A recent Federal Computer Week editorial considered the prospects of President Bush's information technology management agenda following the departure of Office of Management and Budget Director Mitchell Daniels Jr.
A recent Federal Computer Week editorial considered the prospects of President Bush's information technology management agenda following the departure of Office of Management and Budget Director Mitchell Daniels Jr. Similar concerns have been raised over the impending departure of Mark Forman, administrator of OMB's Office of E-government and IT. The question now is how well officials will take the baton from these two pioneers.
For a successful transition, e-government processes must be "institutionalized" out in the trenches, and agencies must integrate OMB's mandates into their governance and management processes.
In the interest of full disclosure, I must note that as head of an enterprise architecture modeling software vendor, I have a vested interest in the success of e-government.
The news is basically good. OMB has created a strong foundation for e-government. However, I have seen a lot of variation in agencies' abilities to deliver what the office is requiring. Some eagerly embrace it, some see it as an ordeal, and many are somewhere in between.
Regardless of where your agency lies on this scale, here are some actions that may help you institutionalize the changes and bring your programs into closer compliance with OMB's 2005 funding parameters:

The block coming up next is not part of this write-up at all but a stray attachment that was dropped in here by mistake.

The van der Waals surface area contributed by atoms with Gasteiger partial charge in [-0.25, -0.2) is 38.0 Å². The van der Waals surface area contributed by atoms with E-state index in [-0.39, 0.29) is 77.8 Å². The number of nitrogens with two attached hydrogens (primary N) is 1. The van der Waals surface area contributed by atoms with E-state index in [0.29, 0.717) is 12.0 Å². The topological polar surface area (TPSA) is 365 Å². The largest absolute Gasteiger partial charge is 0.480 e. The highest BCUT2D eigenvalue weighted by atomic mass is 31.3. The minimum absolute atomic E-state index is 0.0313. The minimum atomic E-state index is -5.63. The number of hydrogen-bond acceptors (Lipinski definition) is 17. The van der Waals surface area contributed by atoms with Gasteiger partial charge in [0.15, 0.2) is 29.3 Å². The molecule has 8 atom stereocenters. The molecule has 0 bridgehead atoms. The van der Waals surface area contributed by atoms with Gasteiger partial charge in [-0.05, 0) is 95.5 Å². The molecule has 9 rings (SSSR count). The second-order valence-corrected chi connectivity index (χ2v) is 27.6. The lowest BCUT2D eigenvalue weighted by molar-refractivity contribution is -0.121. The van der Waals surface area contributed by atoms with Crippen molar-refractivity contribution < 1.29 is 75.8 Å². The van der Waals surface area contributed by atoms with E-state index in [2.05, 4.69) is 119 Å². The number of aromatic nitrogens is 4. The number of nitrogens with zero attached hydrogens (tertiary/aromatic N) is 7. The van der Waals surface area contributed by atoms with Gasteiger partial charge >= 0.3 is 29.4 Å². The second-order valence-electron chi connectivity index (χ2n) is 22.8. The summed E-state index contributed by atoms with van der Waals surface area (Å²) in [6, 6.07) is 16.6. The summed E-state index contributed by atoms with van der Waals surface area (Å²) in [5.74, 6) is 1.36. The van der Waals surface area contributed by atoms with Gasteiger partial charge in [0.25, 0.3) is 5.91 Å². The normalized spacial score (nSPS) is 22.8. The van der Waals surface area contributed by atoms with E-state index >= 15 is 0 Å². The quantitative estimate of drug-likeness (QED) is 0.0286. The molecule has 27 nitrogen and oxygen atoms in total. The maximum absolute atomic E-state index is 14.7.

* Create a governance process in which your chief financial officer and chief information officer are joined at the hip. For the past year, enterprise architecture guidelines have pushed agencies to demonstrate that their capital planning and architecture are fully integrated.
* Spare no effort in creating a compelling business case. Sections 53 and 300 of OMB Circular A-11 Guidance on the CIO Council's Web site make it clear that the federal enterprise architecture is fully integrated into the budget process. OMB is making budget decisions based on these documents, so a failure to build a strong business case could cost you significant funding.
* Get your program and project managers energetically involved. OMB now requires them to review the Exhibit 300 business cases for their projects. There is nothing in A-11 about forming a consolidated project management office, but it is something to consider if your agency has two or more e-government initiatives under way.
* Be prepared to partner with consultants and integrators from the commercial sector.
Regardless of how much of this advice you follow, always remember Forman's mantra: "Unify and simplify."
This applies to all systems and processes. If you plan your strategies accordingly, you will support OMB in its goal of eliminating redundancies in your underlying IT infrastructure and free up money for systems that deliver vital services. Your efforts will be rewarded — possibly with a green OMB score card, which is an agency's mark of success in institutionalizing e-government processes.
Wright is president and chief executive officer of Computas NA, Inc., a provider of visual enterprise architecture modeling and decision support software.
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